Lessons from the book of Joshua
Joshua 15:13-17 – Shifting Confrontation
Caleb conquered Hebron, chasing out the giants (the sons of Anak) there. The giants ran away from Hebron and settled in Debir. Then he put forth a challenge for someone to conquer Debir and Othniel, his nephew did.
I see a few lessons in this portion of scripture:
- The giants have always been a major issue for Israel. Forty five years before this account, Israel cowered before the giants and failed to lay claim to the Promised Land. And now they are back and the giants are still there. Kicking out the giants must have been a major morale booster and Caleb provided it. And he did it so well that Othniel, who probably had never seen a giant before this time, was convinced that he too could sack the giants were he ever to face them. And when the chance came, he rose to the challenge and defeated the giants in Debir and possessed the place.
Many times, those of us who lead others make edicts, decrees, laws, rules, guidelines or policies, whatever we call them, for our followers to abide by but we do not submit ourselves to the same. Our examples become a source of difficulty in ensuring compliance amongst those who are looking up to us.
Let us precede motivational speeches with motivational actions. That’s what Jesus did (Acts 1:1). His words were powerful but so were his actions.
It is interesting to me that, after the death of Joshua, the first person to rise up to deliver Israel from oppression of their enemies was Othniel, as recorded in the book of Judges.
You never can tell how far your example would go. The value of inspiring people to greatness by the examples we set with our own lives can, therefore, never be truly quantified.
- Israel saw the giants forty-five years before and ran away. Then Caleb came and drove them away but the giants simply moved to another part of the land and resettled until Othniel faced them again. The bible doesn’t say he killed them so I doubt he did, he too must have driven them out to claim the land.
Many times we face some difficulty or other in our lives, some we tackle, others we ignore or avoid. Most times, we deal with problems that relate to our jobs or businesses but we avoid the ones that arise in our relationships with people. Rather than resolve the issue that’s creating tension between us, we avoid the person. Even amongst us Christians, we resort to discussing the other person with someone else with no intention of resolving the situation, and so the tension spreads and in a matter of time, we have two factions in church fighting each other over a personal problem that has “gone viral” (Proverbs 26:20, James 3:16). The situation is the same amongst friends and spouses. Jesus told us how to resolve brotherly conflicts, we should take to his instructions just as much as we take to his promises.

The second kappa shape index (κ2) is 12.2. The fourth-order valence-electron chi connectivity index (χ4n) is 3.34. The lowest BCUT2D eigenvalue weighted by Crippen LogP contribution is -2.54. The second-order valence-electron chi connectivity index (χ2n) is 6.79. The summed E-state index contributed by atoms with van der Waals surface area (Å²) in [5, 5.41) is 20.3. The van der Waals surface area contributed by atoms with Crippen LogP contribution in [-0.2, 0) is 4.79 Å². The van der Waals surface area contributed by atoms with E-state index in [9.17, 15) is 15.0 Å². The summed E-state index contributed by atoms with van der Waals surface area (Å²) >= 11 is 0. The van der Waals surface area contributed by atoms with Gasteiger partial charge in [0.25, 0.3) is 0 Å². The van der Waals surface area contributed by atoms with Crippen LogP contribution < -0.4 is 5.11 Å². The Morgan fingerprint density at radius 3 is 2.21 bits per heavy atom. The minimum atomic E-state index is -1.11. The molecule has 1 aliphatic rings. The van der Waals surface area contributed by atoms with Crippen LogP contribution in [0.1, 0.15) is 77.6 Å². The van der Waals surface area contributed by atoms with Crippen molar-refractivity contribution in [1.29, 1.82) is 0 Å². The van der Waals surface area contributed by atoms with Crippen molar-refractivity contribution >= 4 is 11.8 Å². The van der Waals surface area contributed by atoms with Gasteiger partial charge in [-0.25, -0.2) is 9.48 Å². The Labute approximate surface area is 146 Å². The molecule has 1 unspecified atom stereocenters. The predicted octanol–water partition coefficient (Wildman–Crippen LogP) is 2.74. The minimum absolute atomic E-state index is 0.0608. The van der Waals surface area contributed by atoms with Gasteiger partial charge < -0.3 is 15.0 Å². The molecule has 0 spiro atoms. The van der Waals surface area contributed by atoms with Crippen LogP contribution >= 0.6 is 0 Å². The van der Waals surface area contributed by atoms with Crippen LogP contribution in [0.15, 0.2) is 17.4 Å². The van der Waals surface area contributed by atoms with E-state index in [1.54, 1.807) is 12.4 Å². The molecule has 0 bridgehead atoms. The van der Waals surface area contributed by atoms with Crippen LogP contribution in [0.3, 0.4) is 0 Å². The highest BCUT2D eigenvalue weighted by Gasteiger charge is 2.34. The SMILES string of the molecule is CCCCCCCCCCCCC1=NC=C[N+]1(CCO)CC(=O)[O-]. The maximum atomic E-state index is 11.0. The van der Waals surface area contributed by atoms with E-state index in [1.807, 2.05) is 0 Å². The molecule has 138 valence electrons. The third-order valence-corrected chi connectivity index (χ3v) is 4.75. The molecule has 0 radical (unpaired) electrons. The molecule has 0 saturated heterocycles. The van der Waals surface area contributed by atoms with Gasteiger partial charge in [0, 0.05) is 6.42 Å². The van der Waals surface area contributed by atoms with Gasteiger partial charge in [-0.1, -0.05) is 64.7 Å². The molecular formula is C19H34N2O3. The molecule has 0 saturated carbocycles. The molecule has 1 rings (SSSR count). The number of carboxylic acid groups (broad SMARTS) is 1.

Matthew 18:15 – 17 Moreover if thy brother shall trespass against thee, go and tell him his fault between thee and him alone: if he shall hear thee, thou hast gained thy brother. But if he will not hear thee, then take with thee one or two more, that in the mouth of two or three witnesses every word may be established. And if he shall neglect to hear them, tell it unto the church: but if he neglect to hear the church, let him be unto thee as an heathen man and a publican.
Problems don’t go away until they are solved, they simply relocate.
- For those of us who are young and upcoming leaders, the next time your boss gives you a “giant” assignment, do it, even if all it does is make him look good, because one day soon the experience will come in handy when you’re set for your next phase of leadership. Othniel rose to the challenge that Caleb set before him and that was just it, he kept rising.
- Caleb drove out the giants from Hebron and didn’t go after them himself when they resurfaced somewhere else. He asked someone else to go. He had shown them that the giants could be subdued and how they can be subdued, it was an opportunity for them to practice what they had learnt and this was necessary because “Caleb, the giant slayer” would not be around forever.
Being a good role model is one good way to raise future leaders; delegation is another.